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PABX: What this phone system is and how it compares to PBX


Working smarter, not harder, is a goal that every great team strives to achieve. Naturally, when seeking a new business phone system, it’s easy to be captivated by any option that’s advertised as automatic. (We get it — we get googly-eyed when we hear the word “automation,” too. ) But before you say “take my money” to the next company that offers you a private automatic branch exchange (PABX) system, you need to know what this term really means.

We’ll explain what PABX systems have to offer, how they differ from PBX systems, and what makes them great (and not so great).

What is PABX?

PABX is a type of telephone system that connects multiple landlines on one internal network. Rather than setting up completely different phone lines for every user, PABX lets you: 

This way, you don’t need to invest in a brand-new telephone line each time you hire an employee, which could get incredibly expensive.

When you have a PABX system, it’ll automatically switch and connect your calls to the right extensions. PABX makes the call process as straightforward as possible for landline users.

How PABX differs from PBX

PABX systems are extremely similar to private branch exchange (PBX) systems. The main difference is the fact PABX systems fully automate the switching process.

Traditional PBX systems require businesses to hire human operators, who manually answer calls and connect callers to the right people or departments. You may have seen switchboard operators cast in popular historical TV shows like “Mad Men” or “The Marvelous Mrs. Maisel,” but they’re not commonly seen in modern day offices.

PABX systems, on the other hand, use electronic switching. The process is computerized, so people don’t need to manage it. 

One more thing to note: manual PBX systems are rarely used these days. Traditional PBX is so outdated, the terms PBX and PABX are usually used synonymously. While teams relying on legacy technology and call centers often host PABX/PBX systems on-site, many companies today use solutions from providers hosted in the cloud.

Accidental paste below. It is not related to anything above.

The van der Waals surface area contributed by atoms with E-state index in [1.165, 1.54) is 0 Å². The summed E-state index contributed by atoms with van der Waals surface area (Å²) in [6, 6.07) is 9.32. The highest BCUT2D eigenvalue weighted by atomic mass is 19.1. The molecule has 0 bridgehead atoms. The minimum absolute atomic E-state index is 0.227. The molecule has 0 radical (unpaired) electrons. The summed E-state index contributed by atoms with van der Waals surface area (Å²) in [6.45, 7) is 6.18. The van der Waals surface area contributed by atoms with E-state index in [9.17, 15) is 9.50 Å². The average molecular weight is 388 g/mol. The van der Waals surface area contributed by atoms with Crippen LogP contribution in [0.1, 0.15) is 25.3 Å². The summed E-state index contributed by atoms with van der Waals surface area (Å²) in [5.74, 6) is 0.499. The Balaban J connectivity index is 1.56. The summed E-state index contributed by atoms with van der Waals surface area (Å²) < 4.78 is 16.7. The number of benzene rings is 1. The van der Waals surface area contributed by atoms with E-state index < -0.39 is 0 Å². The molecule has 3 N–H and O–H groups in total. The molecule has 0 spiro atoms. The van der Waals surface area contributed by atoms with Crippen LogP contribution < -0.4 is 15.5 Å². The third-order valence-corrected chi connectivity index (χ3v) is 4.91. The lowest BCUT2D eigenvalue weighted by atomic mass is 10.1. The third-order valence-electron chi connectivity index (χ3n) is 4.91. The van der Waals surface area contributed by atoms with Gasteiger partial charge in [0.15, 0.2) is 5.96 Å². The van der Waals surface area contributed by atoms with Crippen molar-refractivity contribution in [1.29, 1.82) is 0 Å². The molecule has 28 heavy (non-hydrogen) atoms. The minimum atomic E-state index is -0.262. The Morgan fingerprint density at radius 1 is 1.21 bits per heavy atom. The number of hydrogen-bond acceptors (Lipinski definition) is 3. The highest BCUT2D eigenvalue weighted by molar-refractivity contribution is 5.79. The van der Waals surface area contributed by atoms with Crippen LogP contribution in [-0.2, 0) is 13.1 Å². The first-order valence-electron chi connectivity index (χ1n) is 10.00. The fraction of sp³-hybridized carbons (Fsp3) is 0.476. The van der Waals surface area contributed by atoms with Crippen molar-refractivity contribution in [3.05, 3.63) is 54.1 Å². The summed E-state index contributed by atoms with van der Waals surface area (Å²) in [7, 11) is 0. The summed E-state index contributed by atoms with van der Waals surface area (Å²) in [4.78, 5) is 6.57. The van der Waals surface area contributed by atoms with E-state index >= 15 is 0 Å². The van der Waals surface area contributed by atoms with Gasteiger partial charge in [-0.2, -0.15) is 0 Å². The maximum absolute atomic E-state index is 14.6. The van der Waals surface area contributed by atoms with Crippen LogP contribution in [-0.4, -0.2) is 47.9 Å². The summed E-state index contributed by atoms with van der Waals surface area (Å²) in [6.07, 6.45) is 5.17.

How does a PABX system work?

PABX systems create an internal phone network that’s exclusively used by your company. Your phone system’s software and hardware — including landline phones, modems, and routers — aren’t shared with outside lines.

When you make internal calls, this allows you to simply dial an extension number and reach the correct team member without using the public switched telephone network (PSTN). Reaching people within your organization is incredibly simple.

Outgoing calls, on the other hand, use trunk lines to connect to the PSTN. Each trunk line can only support a limited number of extensions at once, so PABX systems can leave you susceptible to high call-volume issues.

With a PABX system, you can hire a receptionist to pick up and manually route incoming calls. But since there’s no need for manual switching, many companies set up an auto-attendant or interactive voice response (IVR), which provides an automated greeting and a list of phone options for callers to choose from — for example, “dial 1 for Spanish” or “dial 2 for customer support.” Based on your caller’s command, your PABX system will do its automatic connection magic — with zero manual effort. ✨

Pros of PABX

A PABX system can support your business in a variety of ways — but it’s not entirely perfect.

With no need for manual switching or a 1:1 employee-to-phone line ratio, PABX can simplify your phone communication and offer these three benefits. Here’s a rundown of what makes PABX great (and not so great).

1. No operators required

The most obvious perk of PABX is the fact that you don’t need humans working your switchboard at all times. Using an automatic switching system lets you focus on hiring team members who directly impact your clients — for example, sales representatives and customer support agents — which helps you save office space and cash.

2. Lower costs than traditional phone systems